It’s cap and gown time; that wonderful time when high school and college students graduate and move on to their next adventure. It’s an exciting time. But, graduation can also be a bit of an etiquette minefield. I certainly made some mistakes with my own graduation and have made etiquette faux pas with other people’s graduations in the past. So, to avoid my mistakes and the others out there, here are some tips to help you navigate graduations.
Tips for the Graduate
Use both the small and big envelope
This may date me, but when I received my packet of graduation announcements I noticed there were two envelopes, a smaller one and a larger one. Being the independent person I’ve always been I didn’t think to ask my parents why I received two different envelopes. Instead, I tossed the smaller ones and put the announcements in the larger envelope. I thought it was odd the announcement was a little small for the envelope, but I didn’t let that stop me and mailed them anyway. Well, turns out, I was supposed to put the announcement into the small envelope and the small envelope into the large envelope – sort of silly if you ask me. In fact, I bet schools no longer provide two envelopes; but if yours does use them both.
Send announcements out after the ceremony
The other faux pas I made many years ago was thinking a graduation announcement I received from a friend’s son was an invitation to the graduation ceremony. Despite not having tickets or information on where the ceremony was taking place I thought my husband and I were being invited to the event. We showed up only to be turned away because we didn’t have tickets. Huh? Well, my confusion is one many people have faced. So, to avoid confusing those people who you are not inviting to the graduation ceremony, send the graduation announcement AFTER the ceremony.
Graduation is a big deal, so dress like it is. You’ll remove your gown at some point in the celebrating so be sure what’s underneath is graduation worthy. Skip the flip flops, shorts and casual t-shirts. Also, avoid wearing anything that’s warm. It can get hot under that black gown, so wear lighter fabrics.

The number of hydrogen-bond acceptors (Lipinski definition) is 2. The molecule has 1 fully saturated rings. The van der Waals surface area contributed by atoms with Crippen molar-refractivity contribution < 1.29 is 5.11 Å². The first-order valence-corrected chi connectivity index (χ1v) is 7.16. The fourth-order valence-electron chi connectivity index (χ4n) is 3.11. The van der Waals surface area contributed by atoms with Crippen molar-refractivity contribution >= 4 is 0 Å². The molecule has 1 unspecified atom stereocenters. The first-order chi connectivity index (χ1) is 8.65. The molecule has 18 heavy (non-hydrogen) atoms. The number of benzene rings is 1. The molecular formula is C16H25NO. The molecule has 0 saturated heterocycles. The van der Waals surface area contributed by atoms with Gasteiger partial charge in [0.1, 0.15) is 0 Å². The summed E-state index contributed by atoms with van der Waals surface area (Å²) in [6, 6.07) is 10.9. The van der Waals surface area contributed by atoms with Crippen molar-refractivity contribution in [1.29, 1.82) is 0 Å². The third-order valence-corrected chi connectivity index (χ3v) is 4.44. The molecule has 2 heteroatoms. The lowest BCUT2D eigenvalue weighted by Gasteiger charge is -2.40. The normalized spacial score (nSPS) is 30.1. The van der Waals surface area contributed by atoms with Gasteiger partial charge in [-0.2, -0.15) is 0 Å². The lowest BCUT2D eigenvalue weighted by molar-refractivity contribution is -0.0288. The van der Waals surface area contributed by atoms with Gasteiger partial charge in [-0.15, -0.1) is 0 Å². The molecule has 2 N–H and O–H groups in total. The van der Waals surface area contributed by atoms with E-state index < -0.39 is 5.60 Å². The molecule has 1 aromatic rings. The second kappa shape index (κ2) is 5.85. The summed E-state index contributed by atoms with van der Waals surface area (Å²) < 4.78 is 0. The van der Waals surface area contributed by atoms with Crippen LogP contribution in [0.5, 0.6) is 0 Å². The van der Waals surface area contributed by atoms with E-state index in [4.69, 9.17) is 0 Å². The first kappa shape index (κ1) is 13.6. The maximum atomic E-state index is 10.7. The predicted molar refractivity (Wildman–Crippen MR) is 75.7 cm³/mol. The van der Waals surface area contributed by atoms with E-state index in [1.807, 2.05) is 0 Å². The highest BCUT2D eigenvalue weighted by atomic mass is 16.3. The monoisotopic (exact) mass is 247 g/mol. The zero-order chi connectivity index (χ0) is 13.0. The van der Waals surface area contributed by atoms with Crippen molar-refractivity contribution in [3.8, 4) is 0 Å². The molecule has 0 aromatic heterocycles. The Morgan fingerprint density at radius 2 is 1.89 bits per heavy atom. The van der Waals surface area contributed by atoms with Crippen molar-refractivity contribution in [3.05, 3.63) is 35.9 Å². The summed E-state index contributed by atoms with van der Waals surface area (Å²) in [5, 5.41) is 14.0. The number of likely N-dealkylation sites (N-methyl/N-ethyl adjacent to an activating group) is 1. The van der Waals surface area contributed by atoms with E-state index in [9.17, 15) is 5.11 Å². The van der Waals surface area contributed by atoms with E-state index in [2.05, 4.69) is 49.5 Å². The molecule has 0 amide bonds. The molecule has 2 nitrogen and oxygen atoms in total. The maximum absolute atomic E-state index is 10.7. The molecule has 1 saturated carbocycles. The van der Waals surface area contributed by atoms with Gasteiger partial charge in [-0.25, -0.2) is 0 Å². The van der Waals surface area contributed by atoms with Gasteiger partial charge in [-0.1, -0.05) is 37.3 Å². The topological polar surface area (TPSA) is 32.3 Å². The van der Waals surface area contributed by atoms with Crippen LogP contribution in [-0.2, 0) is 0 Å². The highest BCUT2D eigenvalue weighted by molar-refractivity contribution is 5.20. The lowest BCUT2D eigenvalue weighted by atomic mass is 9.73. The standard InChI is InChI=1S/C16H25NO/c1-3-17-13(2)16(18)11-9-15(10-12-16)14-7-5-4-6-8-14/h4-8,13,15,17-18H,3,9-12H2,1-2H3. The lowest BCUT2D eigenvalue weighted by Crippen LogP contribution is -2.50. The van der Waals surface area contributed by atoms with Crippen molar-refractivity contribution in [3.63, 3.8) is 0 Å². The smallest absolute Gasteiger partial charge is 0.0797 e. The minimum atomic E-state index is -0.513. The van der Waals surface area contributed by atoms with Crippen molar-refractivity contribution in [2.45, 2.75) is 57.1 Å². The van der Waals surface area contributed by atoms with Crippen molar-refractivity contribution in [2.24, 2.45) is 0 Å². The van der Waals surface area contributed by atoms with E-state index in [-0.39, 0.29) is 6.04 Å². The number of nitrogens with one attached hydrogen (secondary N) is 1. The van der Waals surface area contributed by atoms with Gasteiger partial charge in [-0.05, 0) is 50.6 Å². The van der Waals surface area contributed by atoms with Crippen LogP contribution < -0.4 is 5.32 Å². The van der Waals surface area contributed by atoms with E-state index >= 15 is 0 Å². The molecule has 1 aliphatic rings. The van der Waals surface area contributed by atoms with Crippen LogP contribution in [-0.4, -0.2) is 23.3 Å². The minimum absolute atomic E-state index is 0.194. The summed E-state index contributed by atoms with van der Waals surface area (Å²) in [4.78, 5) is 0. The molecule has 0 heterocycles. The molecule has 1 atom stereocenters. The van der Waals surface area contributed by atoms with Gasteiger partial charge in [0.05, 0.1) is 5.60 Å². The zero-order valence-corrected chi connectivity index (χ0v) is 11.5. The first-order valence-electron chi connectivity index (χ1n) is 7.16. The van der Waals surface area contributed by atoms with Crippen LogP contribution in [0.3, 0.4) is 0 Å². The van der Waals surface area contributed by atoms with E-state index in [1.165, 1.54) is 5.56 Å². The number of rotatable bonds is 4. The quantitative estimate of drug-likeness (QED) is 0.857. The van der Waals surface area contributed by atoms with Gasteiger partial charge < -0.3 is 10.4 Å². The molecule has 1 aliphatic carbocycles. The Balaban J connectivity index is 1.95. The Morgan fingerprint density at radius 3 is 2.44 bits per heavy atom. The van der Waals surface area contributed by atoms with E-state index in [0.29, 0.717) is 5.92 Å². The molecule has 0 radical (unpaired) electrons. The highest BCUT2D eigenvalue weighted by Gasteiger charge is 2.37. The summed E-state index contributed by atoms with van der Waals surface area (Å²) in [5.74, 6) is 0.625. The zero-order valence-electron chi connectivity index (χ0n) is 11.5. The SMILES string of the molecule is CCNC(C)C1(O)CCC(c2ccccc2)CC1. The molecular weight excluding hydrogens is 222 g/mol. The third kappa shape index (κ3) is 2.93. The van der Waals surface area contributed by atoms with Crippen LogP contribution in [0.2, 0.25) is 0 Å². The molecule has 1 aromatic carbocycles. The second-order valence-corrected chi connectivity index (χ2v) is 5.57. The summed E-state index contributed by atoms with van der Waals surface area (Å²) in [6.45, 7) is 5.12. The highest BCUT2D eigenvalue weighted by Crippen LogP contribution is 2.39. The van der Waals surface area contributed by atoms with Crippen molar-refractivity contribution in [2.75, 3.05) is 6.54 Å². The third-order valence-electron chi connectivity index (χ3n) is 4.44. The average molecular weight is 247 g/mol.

While graduation ceremonies are usually long affairs try to give it your full attention, especially when the speaker is talking. Glean some helpful tips and inspiration from the presenter – often a successful business person or VIP. Don’t be tempted by your phone. Turn it off and put it away.
Tips for Family and Friends
Let graduation be about the graduate
This is your graduate’s day, do not dictate who they can or can’t invite to the ceremony or graduation party. If your child wants to invite your ex, his birth mother who you despise, let bygones be bygones for one darn day. Let the grad have her day.
Don’t confuse an announcement with an invitation
If the item you receive does not ask for a response and doesn’t have either the ceremony and/or reception details it’s an announcement. If you receive an invitation, be sure to respond promptly as to whether you can attend or not.
Gifts and cards
If you receive a graduation announcement versus an invitation to the ceremony and/or reception, a gift is not expected. However, it’s lovely to send a card congratulating the graduate and wishing him success. If you are invited to the ceremony or reception a gift is appropriate. It doesn’t have to be anything extravagant. Cash or a check is always appreciated. Gift cards to stores that sell items that would be suitable for new graduates are great gifts. An etiquette book is also a useful gift and I happen to know of a great one – Spinach in Your Boss’s Teeth: Essential Etiquette for Professional Success written by yours truly.
Leave the blow horn at home
Do clap and whoop when your graduate’s name is called, but don’t use a blow horn to show your excitement. People around you will not share in your excitement. Also, stop the noise-making quickly so the next graduate’s name can be heard by her family.
Let these tips make your or your family member’s graduation be a happy, friendly and celebratory event. Most importantly, congratulation graduates! You’ve worked hard. I wish you much success in your endeavors.